Eat Our Homework

By Kristi Willis
Photography by Jenna Noel

On the first day of the spring semester, Chef Mike Erickson introduces his culinary students to a catering job they’ll have the next week: a lunch buffet hosted by the Pflugerville Independent School District superintendent. The Iron Cougars, participants in the Connally High School culinary program, don’t even flinch at the 15 different hors d’oeuvres and desserts they’re expected to prepare in four short days.

 

As Chef Erickson walks them through the techniques for presenting buffet dishes, he challenges them to have symmetry and uniformity on their plates—reminding them that in this business, “it’s all about the little details.” And, it is their business; these students are devouring a curriculum that includes topics from preparation to food safety and best practices of the food-service industry. While in the program, they can earn industry-recognized certificates, like ServSafe Food Handler, and several students have used their new skills to gain restaurant jobs while still in school.

Erickson, formerly an instructor at the Texas Culinary Academy, helped launch the program in 2009 as a way to engage the kids at this Title-I school where 46 percent of students are economically disadvantaged and 55 percent are at risk. He wanted to offer a set of skills the youths could use to better their lives.

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Ryan Johnson, a second-year culinary student and president of the Iron Cougars culinary arts club, was interested in joining the program because he wants to pursue a career as a chef. “I think food is a great way to meet people and bring them together. It’s a skill that you will be able to use the rest of your life,” he says.

Acceptance to the program is competitive: 147 students submitted applications for the 70 available spots in the next school year. Each applicant must complete a prerequisite course that teaches nutrition and basic kitchen skills in order to be eligible for one of the 54 first-year seats. A student can then apply for one of the 16 seats in the second-year practicum. To meet the growing demand for the program, Pflugerville ISD is planning a second culinary classroom at a new high school and possibly a food truck or restaurant run by the students, similar to those at Del Valle and Round Rock High Schools.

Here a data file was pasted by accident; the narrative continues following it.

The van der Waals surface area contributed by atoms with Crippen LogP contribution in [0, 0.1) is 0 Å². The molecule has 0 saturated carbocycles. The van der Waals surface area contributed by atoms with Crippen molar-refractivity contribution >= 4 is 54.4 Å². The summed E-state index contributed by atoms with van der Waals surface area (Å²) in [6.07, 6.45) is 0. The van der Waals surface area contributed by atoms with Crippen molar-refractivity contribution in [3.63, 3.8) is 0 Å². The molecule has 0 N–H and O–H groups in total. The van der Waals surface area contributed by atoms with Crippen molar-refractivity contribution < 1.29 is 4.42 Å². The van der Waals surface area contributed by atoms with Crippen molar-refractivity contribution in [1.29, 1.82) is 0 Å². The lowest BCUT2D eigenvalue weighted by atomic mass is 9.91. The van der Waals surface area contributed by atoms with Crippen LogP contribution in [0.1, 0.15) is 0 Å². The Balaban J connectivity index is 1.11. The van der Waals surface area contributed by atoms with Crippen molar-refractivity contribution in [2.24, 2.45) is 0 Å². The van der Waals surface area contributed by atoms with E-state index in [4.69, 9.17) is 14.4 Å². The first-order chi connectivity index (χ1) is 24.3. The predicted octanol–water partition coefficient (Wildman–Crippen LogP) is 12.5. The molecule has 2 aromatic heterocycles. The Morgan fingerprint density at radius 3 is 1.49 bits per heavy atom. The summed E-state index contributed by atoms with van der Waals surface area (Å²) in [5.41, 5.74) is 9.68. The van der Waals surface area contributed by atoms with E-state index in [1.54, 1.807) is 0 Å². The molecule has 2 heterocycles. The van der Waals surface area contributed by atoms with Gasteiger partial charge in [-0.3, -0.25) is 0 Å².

As with most academic programs, budgets are limited. A meager annual allotment of $3,000 means the students need to raise extra money to pay for uniforms, textbooks, registration fees and travel expenses for scholarship competitions. Proceeds from catering events, bake sales and a dinner series featuring local chefs help close the gap.

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The Guest Chef Dinner Series has the added benefit of giving the students a chance to cook alongside culinary veterans. Chef Christina Lee of Central Market—featured with her colleague Chef Louis Ortiz at the February dinner—met Chef Erickson while she was teaching a knife-skills class for high school culinary educators. Erickson was so impressed with Lee’s teaching style that he invited her to come speak to his students.

“I have spoken to two of the classes—sharing with them my experience and to demystify what they think a chef is,” says Lee. “I told them that this career has a lot of long hours and holidays that you will be working away from your family and loved ones. You have to love this job enough to do that every single day.”

The Iron Cougars do love the job. They have their own web-based cooking show—“Cooking with Connally—Where You Become the Chef!”—that’s produced by the school’s video tech department, and they participate in a weekly culinary arts club that’s open to all students. “With the club, you can share your experiences from the class with other people—giving them ideas and advice about whether they want to take the class,” says second-year student Dominique Brown. “You get to show them the fun stuff that you do in addition to the hard work.”

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Always looking for new ways to improve the program, Chef Erickson and the students unveiled a culinary teaching garden in December, and they are preparing for spring planting with the help of Gabriel Valley Farms. Excited to see the garden taking shape, student Brianna Bracey mentions that she likes how the garden is a group effort and that they all get to share it. “I’d never grown anything before and this is a new experience.”

The new experiences appear to be paying off. In late January, the Connally High team swept the South Texas Culinary Challenge, taking home several awards—including first place in cake decorating, a People’s Choice award and Best Mystery Basket—over teams from San Antonio, Corpus Christi, Laredo, Victoria and more. Thanks to Chef Erickson and the program’s supporters, these chefs-in-training will hopefully have even more new opportunities and successes ahead in their futures as they confidently invite the community to “Come Eat Our Homework!”

Upcoming Connally Guest Chef Dinner is Tuesday, March 27 with Chef Chris Wilson from Lake Austin Spa & Resort. For details visit cookingwithconnally.org.

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